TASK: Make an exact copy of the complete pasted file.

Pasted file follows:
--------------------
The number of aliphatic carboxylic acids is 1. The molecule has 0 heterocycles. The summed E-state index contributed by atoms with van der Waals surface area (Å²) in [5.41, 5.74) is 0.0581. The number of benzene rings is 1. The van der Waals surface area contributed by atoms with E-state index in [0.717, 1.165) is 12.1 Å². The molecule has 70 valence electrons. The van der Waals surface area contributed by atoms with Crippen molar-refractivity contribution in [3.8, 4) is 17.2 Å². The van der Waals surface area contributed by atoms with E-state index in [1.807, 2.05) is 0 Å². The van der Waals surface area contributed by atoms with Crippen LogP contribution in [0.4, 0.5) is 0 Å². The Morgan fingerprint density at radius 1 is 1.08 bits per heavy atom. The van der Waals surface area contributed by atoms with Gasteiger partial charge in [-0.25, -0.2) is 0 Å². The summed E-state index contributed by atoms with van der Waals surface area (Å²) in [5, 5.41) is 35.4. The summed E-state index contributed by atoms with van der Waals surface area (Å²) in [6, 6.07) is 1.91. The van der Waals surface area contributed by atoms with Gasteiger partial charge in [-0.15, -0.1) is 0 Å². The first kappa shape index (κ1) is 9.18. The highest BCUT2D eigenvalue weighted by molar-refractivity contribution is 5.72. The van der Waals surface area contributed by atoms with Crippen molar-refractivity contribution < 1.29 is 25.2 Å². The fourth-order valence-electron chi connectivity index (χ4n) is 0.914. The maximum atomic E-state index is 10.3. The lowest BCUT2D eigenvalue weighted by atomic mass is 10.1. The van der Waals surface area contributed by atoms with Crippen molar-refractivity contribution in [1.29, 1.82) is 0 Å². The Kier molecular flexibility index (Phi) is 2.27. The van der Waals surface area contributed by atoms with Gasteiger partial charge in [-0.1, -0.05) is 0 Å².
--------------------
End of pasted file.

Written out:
The number of aliphatic carboxylic acids is 1. The molecule has 0 heterocycles. The summed E-state index contributed by atoms with van der Waals surface area (Å²) in [5.41, 5.74) is 0.0581. The number of benzene rings is 1. The van der Waals surface area contributed by atoms with E-state index in [0.717, 1.165) is 12.1 Å². The molecule has 70 valence electrons. The van der Waals surface area contributed by atoms with Crippen molar-refractivity contribution in [3.8, 4) is 17.2 Å². The van der Waals surface area contributed by atoms with E-state index in [1.807, 2.05) is 0 Å². The van der Waals surface area contributed by atoms with Crippen LogP contribution in [0.4, 0.5) is 0 Å². The Morgan fingerprint density at radius 1 is 1.08 bits per heavy atom. The van der Waals surface area contributed by atoms with Gasteiger partial charge in [-0.25, -0.2) is 0 Å². The summed E-state index contributed by atoms with van der Waals surface area (Å²) in [5, 5.41) is 35.4. The summed E-state index contributed by atoms with van der Waals surface area (Å²) in [6, 6.07) is 1.91. The van der Waals surface area contributed by atoms with Gasteiger partial charge in [-0.15, -0.1) is 0 Å². The first kappa shape index (κ1) is 9.18. The highest BCUT2D eigenvalue weighted by molar-refractivity contribution is 5.72. The van der Waals surface area contributed by atoms with Crippen molar-refractivity contribution < 1.29 is 25.2 Å². The fourth-order valence-electron chi connectivity index (χ4n) is 0.914. The maximum atomic E-state index is 10.3. The lowest BCUT2D eigenvalue weighted by atomic mass is 10.1. The van der Waals surface area contributed by atoms with Crippen molar-refractivity contribution in [1.29, 1.82) is 0 Å². The Kier molecular flexibility index (Phi) is 2.27. The van der Waals surface area contributed by atoms with Gasteiger partial charge in [-0.1, -0.05) is 0 Å².